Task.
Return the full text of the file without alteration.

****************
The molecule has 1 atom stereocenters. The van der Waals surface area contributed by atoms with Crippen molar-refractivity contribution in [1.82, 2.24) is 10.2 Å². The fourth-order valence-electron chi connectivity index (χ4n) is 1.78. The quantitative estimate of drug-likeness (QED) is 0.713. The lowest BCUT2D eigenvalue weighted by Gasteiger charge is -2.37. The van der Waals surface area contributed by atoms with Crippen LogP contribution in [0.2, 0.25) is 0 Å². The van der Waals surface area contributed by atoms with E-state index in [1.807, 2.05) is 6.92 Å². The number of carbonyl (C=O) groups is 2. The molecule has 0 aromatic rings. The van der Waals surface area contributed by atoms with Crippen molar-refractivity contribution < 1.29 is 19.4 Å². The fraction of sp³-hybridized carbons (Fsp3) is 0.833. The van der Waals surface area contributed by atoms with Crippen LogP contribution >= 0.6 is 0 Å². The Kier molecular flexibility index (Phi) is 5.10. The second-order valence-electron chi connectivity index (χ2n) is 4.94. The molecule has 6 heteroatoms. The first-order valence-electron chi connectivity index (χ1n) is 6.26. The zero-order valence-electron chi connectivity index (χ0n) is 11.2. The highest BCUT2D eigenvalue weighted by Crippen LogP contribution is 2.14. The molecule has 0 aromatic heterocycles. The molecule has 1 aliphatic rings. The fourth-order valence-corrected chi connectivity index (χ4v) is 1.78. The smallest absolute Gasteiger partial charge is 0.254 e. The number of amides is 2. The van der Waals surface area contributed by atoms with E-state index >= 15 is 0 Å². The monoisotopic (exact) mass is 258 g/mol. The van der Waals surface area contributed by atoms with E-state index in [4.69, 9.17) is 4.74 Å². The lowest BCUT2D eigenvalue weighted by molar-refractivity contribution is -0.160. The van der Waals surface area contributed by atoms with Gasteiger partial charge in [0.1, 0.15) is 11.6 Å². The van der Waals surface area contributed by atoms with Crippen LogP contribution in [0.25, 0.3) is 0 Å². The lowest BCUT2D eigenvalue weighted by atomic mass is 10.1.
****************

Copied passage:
The molecule has 1 atom stereocenters. The van der Waals surface area contributed by atoms with Crippen molar-refractivity contribution in [1.82, 2.24) is 10.2 Å². The fourth-order valence-electron chi connectivity index (χ4n) is 1.78. The quantitative estimate of drug-likeness (QED) is 0.713. The lowest BCUT2D eigenvalue weighted by Gasteiger charge is -2.37. The van der Waals surface area contributed by atoms with Crippen LogP contribution in [0.2, 0.25) is 0 Å². The van der Waals surface area contributed by atoms with E-state index in [1.807, 2.05) is 6.92 Å². The number of carbonyl (C=O) groups is 2. The molecule has 0 aromatic rings. The van der Waals surface area contributed by atoms with Crippen molar-refractivity contribution < 1.29 is 19.4 Å². The fraction of sp³-hybridized carbons (Fsp3) is 0.833. The van der Waals surface area contributed by atoms with Crippen LogP contribution >= 0.6 is 0 Å². The Kier molecular flexibility index (Phi) is 5.10. The second-order valence-electron chi connectivity index (χ2n) is 4.94. The molecule has 6 heteroatoms. The first-order valence-electron chi connectivity index (χ1n) is 6.26. The zero-order valence-electron chi connectivity index (χ0n) is 11.2. The highest BCUT2D eigenvalue weighted by Crippen LogP contribution is 2.14. The molecule has 0 aromatic heterocycles. The molecule has 1 aliphatic rings. The fourth-order valence-corrected chi connectivity index (χ4v) is 1.78. The smallest absolute Gasteiger partial charge is 0.254 e. The number of amides is 2. The van der Waals surface area contributed by atoms with E-state index >= 15 is 0 Å². The monoisotopic (exact) mass is 258 g/mol. The van der Waals surface area contributed by atoms with E-state index in [4.69, 9.17) is 4.74 Å². The lowest BCUT2D eigenvalue weighted by molar-refractivity contribution is -0.160. The van der Waals surface area contributed by atoms with Gasteiger partial charge in [0.1, 0.15) is 11.6 Å². The van der Waals surface area contributed by atoms with Crippen LogP contribution in [0.25, 0.3) is 0 Å². The lowest BCUT2D eigenvalue weighted by atomic mass is 10.1.